Why are people coming out on streets to protest the killing of a militant whom the Indian establishment has dubbed as "a dreaded terrorist"?

The rigging of the 1987 state elections is a testimony to the birth to the armed struggle in Kashmir. Had the Indian State been sincere in its efforts, and helped in conducting free and fair elections, the political scenario in Kashmir would have been different.

Today, the forgery in the electoral process might be a thing of past, but it is still New Delhi and her intelligence agencies in Kashmir who call the shots when it comes to the state.

Hence, the trust deficit remains the same - if not more - as ever.

Human rights violations

Human rights violations have been the biggest factor that has created alienation between Srinagar and New Delhi. At present, more than six lakh troops are stationed in the state.

India still has to impose curfews and use oppressive measures to keep Kashmir "in control".

Even though India might have won Kashmir militarily, they have lost it psychologically.

Anti-India sentiment runs deep in the psyche of Kashmiris. Indian troops and police are consistently accused of grave human rights violations in the region.

In a damning report, Amnesty International noted that no member of armed forces in Kashmir has ever been tried for human rights abuse in a civilian court since 1990, when the Armed Forces Special Powers Act (AFSPA) came into force in the conflict-ravaged region.

Professor Sheikh Showkat Hussain, who teaches Law at Central University of Kashmir, says:

"It was due to this sense of alienation that today there is an enmity in youth against India. Kashmiris don’t want packages but resolution of Kashmir dispute."

Notably, ever since the hanging of Parliament attack convict Afzal Guru in 2013, there has been a revival of militancy in Kashmir.

In 2015, for the first time in a decade, local militants outnumbered foreigners. As per the figures of Jammu and Kashmir Police, out of 142 active militants in Kashmir, 88 are locals and only 54 are foreigners.

According to official data, around 60 young men have joined militancy in the past five months in the militant stronghold of south Kashmir. Hizbul Mujahideen commander Burhan Muzaffar Wani of Tral had a bounty of Rs 10 lakh on his head.

Wani became a favourite among youth and his photographs and videos were widely shared and praised on social networking sites across Kashmir.

After the death of Wani in a gunfight, the killing spree in south Kashmir in which 37 innocent people have been killed so far by Indian troops and J&K Police is one of the many glaring examples that how Kashmiris, especially the youth, are being pushed to wall.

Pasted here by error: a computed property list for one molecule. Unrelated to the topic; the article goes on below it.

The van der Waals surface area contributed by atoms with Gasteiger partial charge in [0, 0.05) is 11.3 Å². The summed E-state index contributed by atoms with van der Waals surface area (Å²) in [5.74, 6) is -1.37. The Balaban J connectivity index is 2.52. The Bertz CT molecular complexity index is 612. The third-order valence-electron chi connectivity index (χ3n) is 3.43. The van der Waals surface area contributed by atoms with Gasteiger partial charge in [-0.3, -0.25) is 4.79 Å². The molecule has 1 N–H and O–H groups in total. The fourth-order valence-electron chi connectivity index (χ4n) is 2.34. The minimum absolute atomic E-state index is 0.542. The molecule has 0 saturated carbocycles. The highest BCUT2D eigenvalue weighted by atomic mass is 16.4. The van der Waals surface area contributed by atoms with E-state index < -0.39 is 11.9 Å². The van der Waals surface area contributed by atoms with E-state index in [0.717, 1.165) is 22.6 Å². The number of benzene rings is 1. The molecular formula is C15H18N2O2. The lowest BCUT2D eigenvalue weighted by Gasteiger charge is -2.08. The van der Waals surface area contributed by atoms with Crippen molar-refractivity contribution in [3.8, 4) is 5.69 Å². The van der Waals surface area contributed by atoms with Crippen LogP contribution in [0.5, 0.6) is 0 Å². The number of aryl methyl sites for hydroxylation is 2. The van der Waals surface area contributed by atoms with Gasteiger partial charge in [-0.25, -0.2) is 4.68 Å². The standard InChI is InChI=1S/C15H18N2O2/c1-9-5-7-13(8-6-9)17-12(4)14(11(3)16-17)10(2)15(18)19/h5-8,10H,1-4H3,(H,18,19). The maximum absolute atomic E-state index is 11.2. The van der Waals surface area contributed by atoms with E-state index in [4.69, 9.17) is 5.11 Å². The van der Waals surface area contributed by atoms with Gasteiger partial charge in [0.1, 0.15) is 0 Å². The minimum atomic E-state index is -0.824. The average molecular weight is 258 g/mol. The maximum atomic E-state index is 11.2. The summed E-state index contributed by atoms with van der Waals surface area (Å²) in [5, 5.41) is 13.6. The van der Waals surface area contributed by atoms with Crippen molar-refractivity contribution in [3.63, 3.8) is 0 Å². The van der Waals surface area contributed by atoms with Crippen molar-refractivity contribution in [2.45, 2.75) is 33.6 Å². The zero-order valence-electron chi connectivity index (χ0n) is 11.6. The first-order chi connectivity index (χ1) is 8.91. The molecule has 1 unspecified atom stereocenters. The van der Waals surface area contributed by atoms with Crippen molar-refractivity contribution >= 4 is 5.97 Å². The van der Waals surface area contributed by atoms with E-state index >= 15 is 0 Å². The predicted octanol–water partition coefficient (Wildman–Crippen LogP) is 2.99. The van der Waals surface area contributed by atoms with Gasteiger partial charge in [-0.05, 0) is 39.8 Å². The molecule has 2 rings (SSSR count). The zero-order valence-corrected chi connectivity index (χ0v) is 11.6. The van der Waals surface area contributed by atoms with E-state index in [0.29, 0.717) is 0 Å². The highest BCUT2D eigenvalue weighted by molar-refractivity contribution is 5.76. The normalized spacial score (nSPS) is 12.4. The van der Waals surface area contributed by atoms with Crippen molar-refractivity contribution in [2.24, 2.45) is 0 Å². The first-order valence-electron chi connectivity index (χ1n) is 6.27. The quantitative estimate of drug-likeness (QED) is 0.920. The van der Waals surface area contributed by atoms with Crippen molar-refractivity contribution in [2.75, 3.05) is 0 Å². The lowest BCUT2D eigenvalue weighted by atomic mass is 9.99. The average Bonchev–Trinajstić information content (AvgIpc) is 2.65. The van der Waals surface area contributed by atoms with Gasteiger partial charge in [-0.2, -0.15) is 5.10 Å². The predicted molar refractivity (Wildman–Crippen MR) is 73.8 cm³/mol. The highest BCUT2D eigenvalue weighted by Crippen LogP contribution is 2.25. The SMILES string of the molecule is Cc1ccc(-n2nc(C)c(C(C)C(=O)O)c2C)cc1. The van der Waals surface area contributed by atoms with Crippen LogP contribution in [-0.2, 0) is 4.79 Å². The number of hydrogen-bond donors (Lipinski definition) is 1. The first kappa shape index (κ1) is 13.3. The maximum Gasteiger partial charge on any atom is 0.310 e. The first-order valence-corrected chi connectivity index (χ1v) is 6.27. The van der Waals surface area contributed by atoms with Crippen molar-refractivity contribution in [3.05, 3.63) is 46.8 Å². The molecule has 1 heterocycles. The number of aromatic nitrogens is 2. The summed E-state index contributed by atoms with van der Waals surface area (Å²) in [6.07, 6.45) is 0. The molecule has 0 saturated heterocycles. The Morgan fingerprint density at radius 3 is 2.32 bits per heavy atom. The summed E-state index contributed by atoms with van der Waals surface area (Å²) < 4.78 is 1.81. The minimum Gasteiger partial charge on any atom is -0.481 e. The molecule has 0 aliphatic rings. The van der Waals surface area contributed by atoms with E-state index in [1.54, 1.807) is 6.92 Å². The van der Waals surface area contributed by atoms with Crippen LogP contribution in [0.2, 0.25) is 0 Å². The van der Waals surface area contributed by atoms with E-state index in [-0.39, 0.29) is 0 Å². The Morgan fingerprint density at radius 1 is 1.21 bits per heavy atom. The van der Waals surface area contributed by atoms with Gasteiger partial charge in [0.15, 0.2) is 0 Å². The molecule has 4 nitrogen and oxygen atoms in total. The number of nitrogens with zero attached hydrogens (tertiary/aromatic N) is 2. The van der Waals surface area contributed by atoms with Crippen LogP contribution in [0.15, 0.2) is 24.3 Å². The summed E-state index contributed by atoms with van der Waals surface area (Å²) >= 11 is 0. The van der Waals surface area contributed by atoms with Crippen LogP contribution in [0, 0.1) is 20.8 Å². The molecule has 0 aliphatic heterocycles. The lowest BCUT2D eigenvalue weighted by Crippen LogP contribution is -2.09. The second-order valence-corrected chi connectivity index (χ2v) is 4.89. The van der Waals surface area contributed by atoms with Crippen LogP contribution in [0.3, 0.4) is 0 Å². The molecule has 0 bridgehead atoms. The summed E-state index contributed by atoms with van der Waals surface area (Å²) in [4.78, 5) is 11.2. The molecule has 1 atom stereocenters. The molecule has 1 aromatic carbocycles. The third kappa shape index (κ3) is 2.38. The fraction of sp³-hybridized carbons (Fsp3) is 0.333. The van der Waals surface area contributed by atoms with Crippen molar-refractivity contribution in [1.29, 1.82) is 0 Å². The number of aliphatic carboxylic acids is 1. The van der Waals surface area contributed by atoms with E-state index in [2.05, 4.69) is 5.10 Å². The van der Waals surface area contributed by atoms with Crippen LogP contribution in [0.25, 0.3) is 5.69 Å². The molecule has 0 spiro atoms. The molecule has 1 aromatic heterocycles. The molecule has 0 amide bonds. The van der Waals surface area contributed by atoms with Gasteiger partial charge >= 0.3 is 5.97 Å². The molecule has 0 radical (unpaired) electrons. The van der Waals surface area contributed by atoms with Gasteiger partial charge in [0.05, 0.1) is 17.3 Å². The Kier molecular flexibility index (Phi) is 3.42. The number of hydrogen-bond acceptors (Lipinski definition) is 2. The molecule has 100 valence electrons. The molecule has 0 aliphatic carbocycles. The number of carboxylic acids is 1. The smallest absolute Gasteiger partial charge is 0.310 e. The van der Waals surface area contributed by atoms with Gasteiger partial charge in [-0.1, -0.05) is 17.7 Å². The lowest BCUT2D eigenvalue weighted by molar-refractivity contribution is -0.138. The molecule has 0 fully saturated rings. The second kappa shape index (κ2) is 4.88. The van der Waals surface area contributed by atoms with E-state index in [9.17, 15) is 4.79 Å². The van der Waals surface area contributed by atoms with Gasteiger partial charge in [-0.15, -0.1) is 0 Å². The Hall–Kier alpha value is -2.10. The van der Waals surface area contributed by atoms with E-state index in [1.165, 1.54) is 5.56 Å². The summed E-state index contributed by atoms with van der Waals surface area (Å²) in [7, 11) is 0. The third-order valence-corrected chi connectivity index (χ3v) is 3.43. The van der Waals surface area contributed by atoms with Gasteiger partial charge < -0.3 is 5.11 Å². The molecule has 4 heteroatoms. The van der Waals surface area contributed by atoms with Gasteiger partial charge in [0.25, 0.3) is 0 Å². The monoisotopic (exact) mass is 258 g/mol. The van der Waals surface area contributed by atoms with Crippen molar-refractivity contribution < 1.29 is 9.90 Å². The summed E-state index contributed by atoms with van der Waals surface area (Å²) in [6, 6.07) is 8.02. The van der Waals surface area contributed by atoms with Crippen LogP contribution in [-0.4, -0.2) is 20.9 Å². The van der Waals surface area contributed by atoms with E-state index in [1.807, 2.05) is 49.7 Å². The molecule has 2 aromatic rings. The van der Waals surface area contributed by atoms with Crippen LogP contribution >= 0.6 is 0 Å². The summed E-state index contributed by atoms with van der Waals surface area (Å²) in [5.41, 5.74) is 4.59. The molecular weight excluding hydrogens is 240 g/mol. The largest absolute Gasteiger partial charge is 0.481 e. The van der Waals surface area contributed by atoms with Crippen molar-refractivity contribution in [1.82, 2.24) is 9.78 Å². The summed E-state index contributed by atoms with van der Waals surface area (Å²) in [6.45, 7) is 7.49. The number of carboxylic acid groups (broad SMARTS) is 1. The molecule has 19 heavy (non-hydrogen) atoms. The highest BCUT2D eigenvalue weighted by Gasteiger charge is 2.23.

According to data issued by the research section of Kashmir Media Service on the occasion of World Human Rights Day, Indian troops have killed 94,272 innocent Kashmiris since 1989 till date.

Of those, over 7,038 were killed in fake encounters or in custody. The killings have rendered 22,806 women widowed and 107,545 children orphaned. The Indian troops have molested 10,154 women during the period.

The fact is that India has neglected international obligations and its own Constitution by ignoring human rights violations carried out in the name of national security.

Passing the buck

Every time there is an uprising in Kashmir, New Delhi has seen it through the prism of its confrontation with Pakistan. There is no denial that Pakistan has its vested interest in J&K, but at the same time, the Indian establishment needs to understand that Kashmir issue is of its people. It is an indigenous movement.

The kangaroo trials taking place in newsrooms-cum-courts every night and labelling everyone as Pakistani has only aggravated the youth in Kashmir to exhibit their love for Pakistan.

Waving Pakistani flags on the streets of Kashmir are a part of that provocation, and more the media will exploit it, the frequency of such incidents will increase.

“Pakistan has become a scapegoat for India in Kashmir. On the name of cross-border terrorism, India justifies its actions in Kashmir in front of the international community. There is a Pakistan phobia in India. The day Indian government addresses Kashmir as their own problem, it will be solved," Saleem Ahmad, a student at Kashmir University, who has been quite active in the protests, said.

One cannot crush people’s aspirations on the rhetoric of peace and development. If that would have been the nature of any enslavement, India would have still been reeling under slavery of British.

If New Delhi believes that Kashmir is its integral part, then they have to earn it by adopting the means of reconciliation and not by throwing money at the problem.

I hope better sense prevails.

Last updated: July 14, 2016 | 20:01